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dc.contributor.authorNunn, Charles Lindsay
dc.contributor.authorThrall, Peter H.
dc.contributor.authorLeendertz, Fabian H.
dc.contributor.authorBoesch, Christophe
dc.date.accessioned2012-02-21T16:15:38Z
dc.date.issued2011
dc.identifier.citationNunn, Charles L., Peter H. Thrall, Fabian H. Leendertz, Christophe Boesch. 2011. The spread of fecally transmitted parasites in socially structured populations. PLoS One 6(6): e21677.en_US
dc.identifier.issn1932-6203en_US
dc.identifier.urihttp://nrs.harvard.edu/urn-3:HUL.InstRepos:8191222
dc.description.abstractMammals are infected by a wide array of gastrointestinal parasites, including parasites that also infect humans and domesticated animals. Many of these parasites are acquired through contact with infectious stages present in soil, feces or vegetation, suggesting that ranging behavior will have a major impact on their spread. We developed an individual-based spatial simulation model to investigate how range use intensity, home range overlap, and defecation rate impact the spread of fecally transmitted parasites in a population composed of social groups (i.e., a socially structured population). We also investigated the effects of epidemiological parameters involving host and parasite mortality rates, transmissibility, disease–related mortality, and group size. The model was spatially explicit and involved the spillover of a gastrointestinal parasite from a reservoir population along the edge of a simulated reserve, which was designed to mimic the introduction pathogens into protected areas. Animals ranged randomly within a “core” area, with biased movement toward the range center when outside the core. We systematically varied model parameters using a Latin hypercube sampling design. Analyses of simulation output revealed a strong positive association between range use intensity and the prevalence of infection. Moreover, the effects of range use intensity were similar in magnitude to effects of group size, mortality rates, and the per-contact probability of transmission. Defecation rate covaried positively with gastrointestinal parasite prevalence. Greater home range overlap had no positive effects on prevalence, with a smaller core resulting in less range overlap yet more intensive use of the home range and higher prevalence. Collectively, our results reveal that parasites with fecal-oral transmission spread effectively in socially structured populations. Future application should focus on parameterizing the model with empirically derived ranging behavior for different species or populations and data on transmission characteristics of different infectious organisms.en_US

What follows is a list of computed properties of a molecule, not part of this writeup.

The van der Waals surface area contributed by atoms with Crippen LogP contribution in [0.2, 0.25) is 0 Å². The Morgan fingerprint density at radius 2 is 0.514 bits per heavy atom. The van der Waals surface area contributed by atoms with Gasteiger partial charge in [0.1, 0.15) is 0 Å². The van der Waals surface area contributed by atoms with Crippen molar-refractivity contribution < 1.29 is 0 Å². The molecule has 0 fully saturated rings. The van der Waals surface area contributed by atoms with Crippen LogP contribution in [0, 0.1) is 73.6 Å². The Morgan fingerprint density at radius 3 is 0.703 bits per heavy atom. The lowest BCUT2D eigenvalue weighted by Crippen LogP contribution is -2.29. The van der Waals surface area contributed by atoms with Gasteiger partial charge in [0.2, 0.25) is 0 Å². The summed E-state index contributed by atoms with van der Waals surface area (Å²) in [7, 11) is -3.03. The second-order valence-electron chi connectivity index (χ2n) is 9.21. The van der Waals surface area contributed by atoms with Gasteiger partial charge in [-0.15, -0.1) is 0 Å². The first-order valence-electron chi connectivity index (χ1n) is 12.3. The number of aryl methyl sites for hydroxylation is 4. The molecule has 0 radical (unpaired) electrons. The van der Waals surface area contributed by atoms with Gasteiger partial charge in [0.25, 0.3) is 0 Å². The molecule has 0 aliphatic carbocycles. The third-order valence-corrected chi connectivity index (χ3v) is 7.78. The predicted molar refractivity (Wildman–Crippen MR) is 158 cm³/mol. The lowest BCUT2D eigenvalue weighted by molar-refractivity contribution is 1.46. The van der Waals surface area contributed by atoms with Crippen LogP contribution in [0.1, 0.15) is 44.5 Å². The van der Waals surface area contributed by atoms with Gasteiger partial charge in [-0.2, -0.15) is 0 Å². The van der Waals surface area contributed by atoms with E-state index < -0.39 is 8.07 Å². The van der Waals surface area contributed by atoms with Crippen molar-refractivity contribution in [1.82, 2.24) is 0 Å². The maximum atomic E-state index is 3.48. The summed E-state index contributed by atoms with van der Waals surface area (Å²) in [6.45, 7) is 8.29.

dc.description.sponsorshipHuman Evolutionary Biologyen_US
dc.language.isoen_USen_US
dc.publisherPublic Library of Scienceen_US
dc.relation.isversionofdoi:10.1371/journal.pone.0021677en_US
dash.licenseOAP
dc.titleThe Spread of Fecally Transmitted Parasites in Socially Structured Populationsen_US
dc.typeJournal Articleen_US
dc.description.versionVersion of Recorden_US
dc.relation.journalPLoS Oneen_US
dash.depositing.authorNunn, Charles Lindsay
dc.date.available2012-02-21T16:15:38Z
dc.identifier.doi10.1371/journal.pone.0021677*
dash.contributor.affiliatedNunn, Charles


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